• Improve Product, Expand Market, Test Revenue:
      • Alpha->Beta , ~6-12 months
      • Customer Sat ≥ 6 => Get to “ Doesn’t Suck ”
      • Setup A/B Testing Framework, Optimize Conversion
      • Test Marketing Campaigns, Customer Acquisition Channels
      • Connect with Advisors, Investors, Key Hires
    • Prove Solution/Benefit, Assess Market Size
    • Test Channel Cost, Revenue Opportunity
    • Determine Org Structure, Key Hires
  • 22. Investment #3: Series A (“Venture”)
    • Structure
      • 5-10 person team
      • $1M-$5M investment
      • VC Investors
    • Scale Business, Get to Sustainability:
      • Beta->Production , 12-18 months
      • Rigorous A/B Testing, Optimize Conversion
      • Customer Sat ≥ 8 => “ It Rocks, I’ll Tell My Friends ”
      • MktgPlan => Predictable Channels / Campaigns + Budget
      • Scalability & Infrastructure, Customer Service & Operations
      • Connect with Marketing / Distribution Partners
    • Prove/Expand Market, Operationalize Business
    • Future Milestones: Profitable/Sustainable, Exit Options
  • 23. Startup Metrics / The Lean Startup Measure Stuff. Iterate.
  • 24. The Startup Metrics Religion
    • Progress ≠ Features ( Less = More )
    • Focus on User Experience (& Distribution )
    • Measure Conversion ; Compare 2+ Options
    • Fast, Frequent Iteration (+ Feedback Loop )
    • Keep it Simple & Actionable
  • 25. Minimize TOTAL time through the loop LEARN BUILD MEASURE IDEAS CODE DATA Source: Eric Ries, The Lean Startup
  • 26. Startup Metrics for Pirates
    • A cquisition: users come to site from various channels
    • A ctivation: users enjoy 1 st visit: " happy ” experience
    • R etention: users come back , visit site multiple times
    • R eferral: users like product enough to refer others
    • R evenue: users conduct some monetization behavior
    (note: If you’re in a hurry, Google “Startup Metrics” & watch 5m video) AARRR !
  • 27. AARRR!: 5-Step Startup Metrics Model Website.com R evenue $$$ Biz Dev Ads, Lead Gen, Subscriptions, ECommerce A CQUISITION SEO SEM Apps & Widgets Affiliates Email PR Biz Dev Campaigns, Contests Direct, Tel, TV Social Networks Blogs Domains R etention Emails & Alerts System Events & Time-based Features Blogs, RSS, News Feeds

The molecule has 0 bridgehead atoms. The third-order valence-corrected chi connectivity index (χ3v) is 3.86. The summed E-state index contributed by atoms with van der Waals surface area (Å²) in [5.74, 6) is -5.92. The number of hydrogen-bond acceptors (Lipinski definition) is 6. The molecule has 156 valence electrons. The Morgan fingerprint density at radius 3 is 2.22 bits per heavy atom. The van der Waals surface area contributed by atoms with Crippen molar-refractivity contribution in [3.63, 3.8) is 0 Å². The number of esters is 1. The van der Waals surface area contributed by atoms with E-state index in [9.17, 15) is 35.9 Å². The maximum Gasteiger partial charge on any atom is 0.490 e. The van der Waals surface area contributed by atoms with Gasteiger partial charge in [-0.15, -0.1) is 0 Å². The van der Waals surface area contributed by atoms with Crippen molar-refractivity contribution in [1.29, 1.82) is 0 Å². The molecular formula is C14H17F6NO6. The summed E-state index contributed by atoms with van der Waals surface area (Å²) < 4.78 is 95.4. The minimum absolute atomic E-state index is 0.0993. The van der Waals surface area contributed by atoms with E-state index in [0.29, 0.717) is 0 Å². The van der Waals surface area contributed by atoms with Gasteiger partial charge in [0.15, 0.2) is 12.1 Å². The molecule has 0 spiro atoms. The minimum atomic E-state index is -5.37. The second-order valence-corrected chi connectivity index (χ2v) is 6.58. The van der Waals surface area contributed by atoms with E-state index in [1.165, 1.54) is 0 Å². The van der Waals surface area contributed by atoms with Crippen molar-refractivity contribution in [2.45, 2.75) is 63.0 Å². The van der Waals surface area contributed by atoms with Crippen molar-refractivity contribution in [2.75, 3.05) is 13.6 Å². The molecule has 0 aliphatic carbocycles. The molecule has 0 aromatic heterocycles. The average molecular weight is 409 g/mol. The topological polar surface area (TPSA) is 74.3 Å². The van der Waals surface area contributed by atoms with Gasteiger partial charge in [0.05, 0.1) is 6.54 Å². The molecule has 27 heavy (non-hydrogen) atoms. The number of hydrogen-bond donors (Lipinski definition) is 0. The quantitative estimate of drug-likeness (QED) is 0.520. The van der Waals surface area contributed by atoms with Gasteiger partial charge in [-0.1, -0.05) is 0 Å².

• 28. The Startup Pyramid (Sean Ellis, Startup-Marketing.com) [email_address] Blog: startup-marketing.com
  • 29. Startup Challenges
    • Startups have problems in 3 key areas:
      • Management : Setting Priorities, Defining Key Metrics, Creating Dashboard, Reporting Progress
  • 30. Startup Challenges
    • Startups have problems in 3 key areas:
      • Management : Setting Priorities, Defining Key Metrics, Creating Dashboard, Reporting Progress
      • Product : Building the “Right” Features, Getting Product Out Quickly, Testing for User Conversion / Adoption
  • 31. Startup Challenges
    • Startups have problems in 3 key areas:
      • Management : Setting Priorities, Defining Key Metrics, Creating Dashboard, Reporting Progress
      • Product : Building the “Right” Features, Getting Product Out Quickly, Testing for User Conversion / Adoption
      • Marketing : Accessing “Web 2.0” Channels (Search, Social, Viral, New Media), Cost-Efficient Distribution
  • 32. Role: Founder/CEO
    • Q: Which Metrics? Why?
    • A: Focus on Critical Few Actionable Metrics
      • (if you don’t use the metric to make a decision, it’s not actionable)
    • Hypothesize Customer Lifecycle
    • Target ~3-5 Conversion Events (tip: Less = More)
    • Test, Measure, Iterate to Improve
  • 33. Role: Product / Engineering
    • Q: What Features to Build? Why? When are you “Done”?
    • A: Easy-to-Find , Fun / Useful , Unique Features that
    • Increase Conversion (stop iterating when increase decelerates)
    • Wireframes = Conversion Steps
    • Measure, A/B Test, Iterate FAST (daily/weekly)
    • Optimize for Conversion Improvement
      • 80% on existing feature optimization
      • 20% on new feature development
  • 34. Role: Marketing / Sales
    • Q: What channels? Which users? Why?
    • A: High Volume (#), Low Cost ($), High Conv (%)
    • Design & Test Multiple Marketing Channels + Campaigns
    • Select & Focus on Best-Performing Channels & Themes
    • Optimize for conversion to target CTAs, not just site/landing page
    • Match/Drive channel cost to/below revenue potential
    • Low-Hanging Fruit:
      • Blogs
      • SEO/SEM
      • Landing Pages
      • Automated Emails
  • 35. Investment 2.0: Boring Biz + Tech = Win A little Web 2.0 goes a long way
  • 36. Web 2.0 = Good Business
    • 1) Take Existing Good Business Ideas
    • 2) Add [a little] Technology
      • Blogs, Twitter, Facebook Connect
      • Email & SEO
      • Social Networks & Friend/Follower lists
      • Online Payments
    • 3) Increase Distribution, Lower Customer Acquisition Cost with Internet
    • PROFIT!
  • 37. Platforms 2.0 Social, Mobile, Micro, Inbox, SEO
  • 38. Platform Viability Successful Platforms have 3 Things: 1) Features 2) Users 3) Money Users . . Money Features Growth Profit Profitable Growth Nirvana
  • 39. Platforms: HOT or NOT ?
    • Social : Facebook, Twitter, LinkedIn, MySpace?
    • Mobile : iPhone, Android?, Palm?,
    • Micro : Twitter, IM/Chat
    • Inbox : Gmail, YahooMail, Hotmail?, AOL?
    • SEO : Google (Search), Yahoo?, Bing?
    • Social Networks : Facebook, MySpace, LinkedIn, Twitter, Orkut, hi5, Friendster
    • Email & IM : Yahoo, MSFT, Google, AOL, Skype
    • Mobile : iPhone, Palm, Android, Blackberry, etc
    • Gaming : Zynga, RockYou, Slide, Playfish, SGN
    • E-Commerce : Amazon (1-Click), eBay (PayPal), Apple (iTunes), Facebook?
    • Dev : Amazon (AWS), Google AppEngine, Ruby/Rails, Python/Django, etc
    • Other : SalesForce, Craigslist, Wikipedia, YouTube
  • 40. StartupVisa.com Immigration & Innovation